Jump to content

Anxiety Invention Idea I've Had For A While


gofl1
 Share

Recommended Posts

Hey everyone, I have had an idea floating around for a while regarding anxiety treatment and thought I might finally solicit some feedback. In addition to my pots issues, I have dealt with on and off anxiety for a few years now. Since my anxiety started I have noticed that my symptoms (non pots type stuff) nearly disappear when I am fully distracted. I struggle with my thoughts constantly being directed to my own internal dialogue/sensations, and when I can pull my focus to the external I feel so much better. Getting to my idea, do you think a totally hidden, wearable device that helps to distract you could be effective? Playing a game on my phone or something similar can be helpful, but in many situations particularly when with others, they just aren't an option. They are also easy to pull yourself away from and go back to focusing on your anxious thoughts. This is just a theory at this point, but I feel like a small portable device that gently coaxes you to focus on it rather than the constant hum of anxiety could be a great tool to get you through tough situations and start improving your thought processes. It might also be helpful for other types of rumination/racing thoughts. Would love any feedback.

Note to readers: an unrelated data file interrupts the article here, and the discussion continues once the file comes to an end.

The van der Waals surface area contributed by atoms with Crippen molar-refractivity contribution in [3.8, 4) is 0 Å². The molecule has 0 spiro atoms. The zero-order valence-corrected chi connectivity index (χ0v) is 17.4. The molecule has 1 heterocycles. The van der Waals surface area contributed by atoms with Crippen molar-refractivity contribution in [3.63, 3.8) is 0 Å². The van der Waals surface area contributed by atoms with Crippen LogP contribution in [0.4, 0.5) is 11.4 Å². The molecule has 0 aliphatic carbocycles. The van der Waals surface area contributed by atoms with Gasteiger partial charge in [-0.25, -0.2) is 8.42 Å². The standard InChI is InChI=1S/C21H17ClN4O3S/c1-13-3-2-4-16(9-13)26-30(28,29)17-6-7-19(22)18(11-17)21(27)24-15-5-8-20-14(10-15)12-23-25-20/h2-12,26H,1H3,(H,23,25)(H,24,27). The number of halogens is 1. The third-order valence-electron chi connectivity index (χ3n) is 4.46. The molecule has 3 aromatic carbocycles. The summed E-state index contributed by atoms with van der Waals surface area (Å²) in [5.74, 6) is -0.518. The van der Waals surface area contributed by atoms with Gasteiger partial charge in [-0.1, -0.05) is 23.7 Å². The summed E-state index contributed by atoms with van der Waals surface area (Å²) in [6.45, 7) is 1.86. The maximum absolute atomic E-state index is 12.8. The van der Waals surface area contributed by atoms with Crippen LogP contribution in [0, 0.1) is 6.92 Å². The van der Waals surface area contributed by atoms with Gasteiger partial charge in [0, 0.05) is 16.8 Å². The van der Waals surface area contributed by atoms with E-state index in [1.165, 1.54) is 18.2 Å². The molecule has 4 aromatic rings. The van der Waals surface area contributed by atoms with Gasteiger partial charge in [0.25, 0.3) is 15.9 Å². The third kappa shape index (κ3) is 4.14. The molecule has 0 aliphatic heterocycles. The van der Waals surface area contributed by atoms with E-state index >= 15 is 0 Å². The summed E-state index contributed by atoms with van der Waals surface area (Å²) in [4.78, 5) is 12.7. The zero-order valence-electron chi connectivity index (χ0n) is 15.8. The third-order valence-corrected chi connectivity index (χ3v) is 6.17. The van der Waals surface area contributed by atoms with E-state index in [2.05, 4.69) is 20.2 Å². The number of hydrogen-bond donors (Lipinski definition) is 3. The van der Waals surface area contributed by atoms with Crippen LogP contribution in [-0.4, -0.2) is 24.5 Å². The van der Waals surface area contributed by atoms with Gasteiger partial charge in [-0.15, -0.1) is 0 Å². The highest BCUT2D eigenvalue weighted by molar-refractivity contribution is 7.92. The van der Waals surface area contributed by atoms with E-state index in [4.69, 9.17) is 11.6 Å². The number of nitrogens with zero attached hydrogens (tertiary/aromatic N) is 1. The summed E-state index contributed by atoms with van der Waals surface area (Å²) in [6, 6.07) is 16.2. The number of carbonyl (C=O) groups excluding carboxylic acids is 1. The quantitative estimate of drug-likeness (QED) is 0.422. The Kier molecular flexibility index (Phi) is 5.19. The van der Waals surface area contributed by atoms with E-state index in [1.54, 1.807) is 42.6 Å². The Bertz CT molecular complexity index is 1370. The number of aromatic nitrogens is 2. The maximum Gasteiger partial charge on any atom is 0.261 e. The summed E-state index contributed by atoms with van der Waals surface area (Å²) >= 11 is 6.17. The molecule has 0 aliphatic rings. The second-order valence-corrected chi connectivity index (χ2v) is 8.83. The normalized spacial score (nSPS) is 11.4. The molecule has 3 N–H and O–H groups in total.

Link to comment
Share on other sites

I think that is a very interesting idea. I too do not notice my symptoms as much if I have a lot of distraction that day (unless it is a reallyyyy bad day) and I do think that something like that could help and is worth a try. I mean why not? with all the meds that everyone takes this is something simple to try without crazy unwanted side effects :)

Link to comment
Share on other sites

That's what I was thinking. I got tired of the ssri merry go round (although they did seem to help my heart rate) and started experimenting with cbt techniques to overcome some of my periods of anxiety. I found that a combination of distracting myself to get over the hump of the worst anxiety and then accepting that the sensations I had been experiencing were anxiety based was the most helpful. Distraction just wasn't as easy to accomplish in a lot of situations.

Link to comment
Share on other sites

Via some means of sensory stimulation. The key will be overcoming sensory adaptation, which is essentially when your brain tunes out a repeated stimulus so it can focus elsewhere (ie. holding an ice cube will be distracting at first, but you quickly stop noticing it).

Link to comment
Share on other sites